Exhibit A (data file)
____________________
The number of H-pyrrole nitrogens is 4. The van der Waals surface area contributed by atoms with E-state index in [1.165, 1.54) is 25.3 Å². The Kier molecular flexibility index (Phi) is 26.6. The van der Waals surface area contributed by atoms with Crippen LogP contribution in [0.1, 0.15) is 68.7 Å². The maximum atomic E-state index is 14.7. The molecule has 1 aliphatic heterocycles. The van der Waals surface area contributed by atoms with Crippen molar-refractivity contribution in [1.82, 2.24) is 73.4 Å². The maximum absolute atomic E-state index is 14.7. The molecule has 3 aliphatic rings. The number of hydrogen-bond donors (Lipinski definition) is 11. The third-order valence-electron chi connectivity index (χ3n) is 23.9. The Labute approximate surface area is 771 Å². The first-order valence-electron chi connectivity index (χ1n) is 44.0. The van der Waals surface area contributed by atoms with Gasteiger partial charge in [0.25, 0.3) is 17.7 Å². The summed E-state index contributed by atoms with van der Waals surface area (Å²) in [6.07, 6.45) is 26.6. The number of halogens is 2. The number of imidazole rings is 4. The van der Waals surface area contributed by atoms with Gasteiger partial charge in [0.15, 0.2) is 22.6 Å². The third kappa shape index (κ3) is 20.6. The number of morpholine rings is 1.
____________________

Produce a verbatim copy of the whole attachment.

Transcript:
The number of H-pyrrole nitrogens is 4. The van der Waals surface area contributed by atoms with E-state index in [1.165, 1.54) is 25.3 Å². The Kier molecular flexibility index (Phi) is 26.6. The van der Waals surface area contributed by atoms with Crippen LogP contribution in [0.1, 0.15) is 68.7 Å². The maximum atomic E-state index is 14.7. The molecule has 1 aliphatic heterocycles. The van der Waals surface area contributed by atoms with Crippen molar-refractivity contribution in [1.82, 2.24) is 73.4 Å². The maximum absolute atomic E-state index is 14.7. The molecule has 3 aliphatic rings. The number of hydrogen-bond donors (Lipinski definition) is 11. The third-order valence-electron chi connectivity index (χ3n) is 23.9. The Labute approximate surface area is 771 Å². The first-order valence-electron chi connectivity index (χ1n) is 44.0. The van der Waals surface area contributed by atoms with Gasteiger partial charge in [0.25, 0.3) is 17.7 Å². The summed E-state index contributed by atoms with van der Waals surface area (Å²) in [6.07, 6.45) is 26.6. The number of halogens is 2. The number of imidazole rings is 4. The van der Waals surface area contributed by atoms with Gasteiger partial charge in [0.15, 0.2) is 22.6 Å². The third kappa shape index (κ3) is 20.6. The number of morpholine rings is 1.